Saturday, December 15, 2012

Ugly Tragedy

The news made me sick.  The gunman kills a classroom of kindergartners first graders and and six adult educators.

I think of L in her kindergarten classroom in Big City.  Her school isn't in a top notch area of the town.

I think of K, a principal in a big school that at times has had their problems. 

I pray that neither of them will ever face a crisis like the one on the news.

I look around my room at Tiny Town High.  Yes, we're a quiet, rural community.  Still, I feel like a sitting duck.  Security systems are in place, but glass breaks and locked doors don't always deter.

So?  What do I do?

I clean my classroom closet to make sure that I could get 20 teenagers into it if I had to.

And I pray that I am never in the situation that Sandy Hook Elementary found themselves in.

I pray.

That's all I've got.

1 comment:

Beth said...

I don't have a closet and 1/3 of my door is glass. Plust I have a long wall of windows from which no one could get out, but plenty can see in and obviously shoot in.
Oddly, we just had a lock down drill last week and I did pull out my desks so that the kids could huddle and have some protection. I sat there and thought what I would do differently if it was real.
One teacher says not to let the kids know your plans because in a high school, you run the risk of tipping off a potential shooter. But next time, I think we will do more.
We will upturn student desks and move all my big desks to provide a barrier. I now know from another teacher to put up a piece of heavy construction paper on the door's window,so no one can look in . Perhaps I should do one for the part of the lower windows that my broken blinds don't cover?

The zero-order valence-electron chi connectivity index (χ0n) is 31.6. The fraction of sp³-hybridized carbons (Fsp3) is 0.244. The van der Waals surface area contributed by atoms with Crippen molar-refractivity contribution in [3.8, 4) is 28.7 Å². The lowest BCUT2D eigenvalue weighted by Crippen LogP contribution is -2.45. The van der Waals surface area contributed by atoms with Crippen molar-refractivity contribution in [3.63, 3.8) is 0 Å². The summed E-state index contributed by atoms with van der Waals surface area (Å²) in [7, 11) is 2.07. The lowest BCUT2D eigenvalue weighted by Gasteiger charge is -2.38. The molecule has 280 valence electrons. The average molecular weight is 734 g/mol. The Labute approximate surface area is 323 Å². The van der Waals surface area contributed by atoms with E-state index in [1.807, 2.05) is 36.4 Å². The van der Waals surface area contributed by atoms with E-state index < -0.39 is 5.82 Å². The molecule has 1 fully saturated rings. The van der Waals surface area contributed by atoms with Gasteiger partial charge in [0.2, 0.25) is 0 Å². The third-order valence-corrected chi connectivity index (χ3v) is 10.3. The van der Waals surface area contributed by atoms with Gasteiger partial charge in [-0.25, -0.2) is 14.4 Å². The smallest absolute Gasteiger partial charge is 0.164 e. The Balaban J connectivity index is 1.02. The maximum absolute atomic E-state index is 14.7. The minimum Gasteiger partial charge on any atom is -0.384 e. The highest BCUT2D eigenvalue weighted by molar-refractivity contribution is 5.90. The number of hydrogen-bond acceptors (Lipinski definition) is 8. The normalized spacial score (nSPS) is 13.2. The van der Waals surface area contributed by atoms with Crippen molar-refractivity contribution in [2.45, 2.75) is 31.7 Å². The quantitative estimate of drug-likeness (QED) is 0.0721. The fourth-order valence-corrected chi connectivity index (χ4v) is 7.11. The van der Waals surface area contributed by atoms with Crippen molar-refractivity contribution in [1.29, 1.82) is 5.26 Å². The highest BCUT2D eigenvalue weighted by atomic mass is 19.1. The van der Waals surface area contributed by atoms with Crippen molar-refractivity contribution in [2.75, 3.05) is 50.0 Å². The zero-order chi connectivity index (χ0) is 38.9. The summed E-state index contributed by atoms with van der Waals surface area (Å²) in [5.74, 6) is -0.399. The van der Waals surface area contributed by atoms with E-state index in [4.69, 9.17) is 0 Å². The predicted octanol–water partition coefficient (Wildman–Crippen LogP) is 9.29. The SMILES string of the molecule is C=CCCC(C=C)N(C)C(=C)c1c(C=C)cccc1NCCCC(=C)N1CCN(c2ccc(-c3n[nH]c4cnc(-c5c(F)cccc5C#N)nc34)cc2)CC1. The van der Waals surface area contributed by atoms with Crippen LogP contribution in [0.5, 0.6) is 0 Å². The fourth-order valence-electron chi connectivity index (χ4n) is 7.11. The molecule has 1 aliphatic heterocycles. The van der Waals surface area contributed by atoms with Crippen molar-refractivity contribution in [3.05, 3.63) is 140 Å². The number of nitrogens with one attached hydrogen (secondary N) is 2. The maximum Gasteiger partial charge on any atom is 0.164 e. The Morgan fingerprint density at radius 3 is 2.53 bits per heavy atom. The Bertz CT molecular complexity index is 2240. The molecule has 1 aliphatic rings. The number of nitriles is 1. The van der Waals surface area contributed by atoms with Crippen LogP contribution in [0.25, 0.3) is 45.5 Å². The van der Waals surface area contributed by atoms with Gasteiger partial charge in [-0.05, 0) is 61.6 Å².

I think we will use the podium to block the door.
The kids were asking questions about what if it was real --they knew it wasn't and that was esp. confirmed when we heard the drug-sniffing dog sniffing heavily into a locker outside my door.
At one point I did let them get up and stretch and sit back in their seats. I have some very tall juniors who were feeling the crampedness of the corner where we hid.
The thing that is most disturbing is that there is no way to make folks go through the office--they'd have to blast a hole in a brick wall. Our front doors are unlocked because we are short-staffed and parents and kids come and go plus delivery men. We lock the side doors but the front and back doors are open and the boiler room which is the custodians' room is always wide open.
We are in the middle of nowhere---no swat teams could get there under 30 minutes at best scenario.

I don't live in fear, because I know that even with security, bad things happen. You can't stay locked up in your home and not go to a mall or McDonalds or school, etc. It's just---sigh---so sad.

I remember the kid two years ago, who I talked to when I realized something was really not right with him that morning. Here he was contemplating suicide. I got him to the office and help and he's on medication--lithium--for his mental issues.
He told me that day that he wanted to go home and play video games. I asked him if that helped with his anger. (He had already told me he was extremely angry.)
He replied, "Yes, I take out my anger by shooting at video people."
I lightened it up some by saying, "So we should all be grateful that you play your video games?" (I said it more like a question.)
He gave me a rueful smile that made my chest tighten.

It's a mind-boggling world we live in.